Christian Concern has warned repeatedly about the dangers of new legislation to outlaw so-called ‘conversion practices’. We have also criticised the Memorandum of Understanding on Conversion Therapy (MoU) which constitutes a professional ban on the practice. Supported by the Christian Legal Centre, pre-action letters were sent to seven bodies challenging their support for the MoU in 2022. Last week, the UK Council for Psychotherapy (UCKP) announced that it had withdrawn its signature from the MoU citing concerns about the treatment of young people.

The problem is that the threat of being accused of ‘conversion practices’ is pressuring clinicians to adopt an affirmative model of care for children that will not question their gender identity. This is unhelpful and unsupported by evidence.

The review comments:

“Tragically deaths by suicide in trans people of all ages continue to be above the national average, but there is no evidence that gender-affirmative treatments reduce this. Such evidence as is available suggests that these deaths are related to a range of other complex psychosocial factors and to mental illness.”

This is a very important point to note since the threat of suicide has been frequently used to justify an affirmative approach to gender-questioning children.

Damaging effects of pornography

The review also notes the harmful effects of pornography and other online content on children. The review states:

“The Children’s Commissioner’s report in 2023 (Children’s Commissioner, 2023) found that pornography is so widespread and normalised that children cannot ‘opt out’. The average age when children first see pornography is 13, but 10% have seen it by age 9, and 27% by 11. The pornography that they are exposed to is frequently violent, depicting coercive, degrading or pain-inducing acts. Younger exposure had a negative impact on self-esteem.”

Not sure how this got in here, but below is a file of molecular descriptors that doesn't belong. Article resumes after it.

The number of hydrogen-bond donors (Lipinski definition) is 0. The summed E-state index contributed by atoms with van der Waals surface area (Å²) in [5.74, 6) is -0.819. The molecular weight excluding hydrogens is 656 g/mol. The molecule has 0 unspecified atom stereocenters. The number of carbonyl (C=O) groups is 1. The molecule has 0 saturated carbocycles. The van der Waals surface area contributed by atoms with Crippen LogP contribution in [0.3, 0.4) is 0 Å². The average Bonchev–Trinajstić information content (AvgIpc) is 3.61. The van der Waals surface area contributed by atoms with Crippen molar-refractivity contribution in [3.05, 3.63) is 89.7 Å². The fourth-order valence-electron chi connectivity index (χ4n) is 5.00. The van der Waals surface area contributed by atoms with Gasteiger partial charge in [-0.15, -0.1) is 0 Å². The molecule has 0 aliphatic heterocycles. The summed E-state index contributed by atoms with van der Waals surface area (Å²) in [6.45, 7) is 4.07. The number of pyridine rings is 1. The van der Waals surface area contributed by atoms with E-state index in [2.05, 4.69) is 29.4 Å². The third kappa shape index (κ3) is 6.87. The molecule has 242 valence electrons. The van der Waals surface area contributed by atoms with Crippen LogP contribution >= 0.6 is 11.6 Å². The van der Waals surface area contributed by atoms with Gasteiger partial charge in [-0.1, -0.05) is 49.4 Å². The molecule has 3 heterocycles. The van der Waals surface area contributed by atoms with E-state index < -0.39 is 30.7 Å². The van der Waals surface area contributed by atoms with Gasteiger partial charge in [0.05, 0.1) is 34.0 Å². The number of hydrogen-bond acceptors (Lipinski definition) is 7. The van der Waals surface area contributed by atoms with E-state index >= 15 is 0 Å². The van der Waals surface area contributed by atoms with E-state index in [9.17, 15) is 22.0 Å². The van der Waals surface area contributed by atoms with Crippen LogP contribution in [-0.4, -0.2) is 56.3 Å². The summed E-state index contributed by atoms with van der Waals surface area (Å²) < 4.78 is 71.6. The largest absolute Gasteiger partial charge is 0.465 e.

It continues:

“Young people aged 16-21 were more likely than not to assume that girls expect or enjoy sex involving physical aggression. Among all respondents, 47% stated that girls ‘expect’ sex to involve physical aggression such as airway restriction or slapping, a further 42% stated that most girls ‘enjoy’ acts of sexual aggression. A greater proportion of young people stated that girls ‘expect’ or ‘enjoy’ aggressive sex than boys do.”


“Several longitudinal studies have found that adolescent pornography consumption is associated with subsequent increased sexual, relational and body dissatisfaction (Hanson, 2020).”


“Research commentators recommend more investigation into consumption of online pornography and gender dysphoria is needed. Some researchers (Nadrowski, 2023) suggest that exploration with gender-questioning youth should include consideration of their engagement with pornographic content.”